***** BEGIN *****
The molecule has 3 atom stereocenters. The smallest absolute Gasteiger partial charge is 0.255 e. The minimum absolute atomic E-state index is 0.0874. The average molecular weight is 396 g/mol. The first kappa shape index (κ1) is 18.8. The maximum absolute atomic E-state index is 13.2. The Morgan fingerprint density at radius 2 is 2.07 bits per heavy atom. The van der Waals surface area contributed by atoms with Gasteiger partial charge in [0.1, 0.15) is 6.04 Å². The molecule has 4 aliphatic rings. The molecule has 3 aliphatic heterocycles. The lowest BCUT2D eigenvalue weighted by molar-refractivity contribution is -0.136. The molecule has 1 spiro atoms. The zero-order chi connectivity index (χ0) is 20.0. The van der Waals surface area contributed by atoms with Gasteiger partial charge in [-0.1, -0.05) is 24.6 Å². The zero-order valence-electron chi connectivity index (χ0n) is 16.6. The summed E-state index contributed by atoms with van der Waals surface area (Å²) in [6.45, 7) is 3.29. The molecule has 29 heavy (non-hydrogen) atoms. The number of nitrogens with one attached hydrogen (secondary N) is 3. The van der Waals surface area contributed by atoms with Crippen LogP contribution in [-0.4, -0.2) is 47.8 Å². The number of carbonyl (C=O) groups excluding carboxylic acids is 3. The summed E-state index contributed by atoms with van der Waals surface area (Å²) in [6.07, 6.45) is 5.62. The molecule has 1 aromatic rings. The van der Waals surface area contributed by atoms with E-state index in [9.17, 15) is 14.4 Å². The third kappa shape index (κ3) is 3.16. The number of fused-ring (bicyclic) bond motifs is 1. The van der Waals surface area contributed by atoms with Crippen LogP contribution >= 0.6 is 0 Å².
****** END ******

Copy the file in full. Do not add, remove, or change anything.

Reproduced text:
The molecule has 3 atom stereocenters. The smallest absolute Gasteiger partial charge is 0.255 e. The minimum absolute atomic E-state index is 0.0874. The average molecular weight is 396 g/mol. The first kappa shape index (κ1) is 18.8. The maximum absolute atomic E-state index is 13.2. The Morgan fingerprint density at radius 2 is 2.07 bits per heavy atom. The van der Waals surface area contributed by atoms with Gasteiger partial charge in [0.1, 0.15) is 6.04 Å². The molecule has 4 aliphatic rings. The molecule has 3 aliphatic heterocycles. The lowest BCUT2D eigenvalue weighted by molar-refractivity contribution is -0.136. The molecule has 1 spiro atoms. The zero-order chi connectivity index (χ0) is 20.0. The van der Waals surface area contributed by atoms with Gasteiger partial charge in [-0.1, -0.05) is 24.6 Å². The zero-order valence-electron chi connectivity index (χ0n) is 16.6. The summed E-state index contributed by atoms with van der Waals surface area (Å²) in [6.45, 7) is 3.29. The molecule has 29 heavy (non-hydrogen) atoms. The number of nitrogens with one attached hydrogen (secondary N) is 3. The van der Waals surface area contributed by atoms with Crippen LogP contribution in [-0.4, -0.2) is 47.8 Å². The number of carbonyl (C=O) groups excluding carboxylic acids is 3. The summed E-state index contributed by atoms with van der Waals surface area (Å²) in [6.07, 6.45) is 5.62. The molecule has 1 aromatic rings. The van der Waals surface area contributed by atoms with E-state index in [9.17, 15) is 14.4 Å². The third kappa shape index (κ3) is 3.16. The number of fused-ring (bicyclic) bond motifs is 1. The van der Waals surface area contributed by atoms with Crippen LogP contribution >= 0.6 is 0 Å².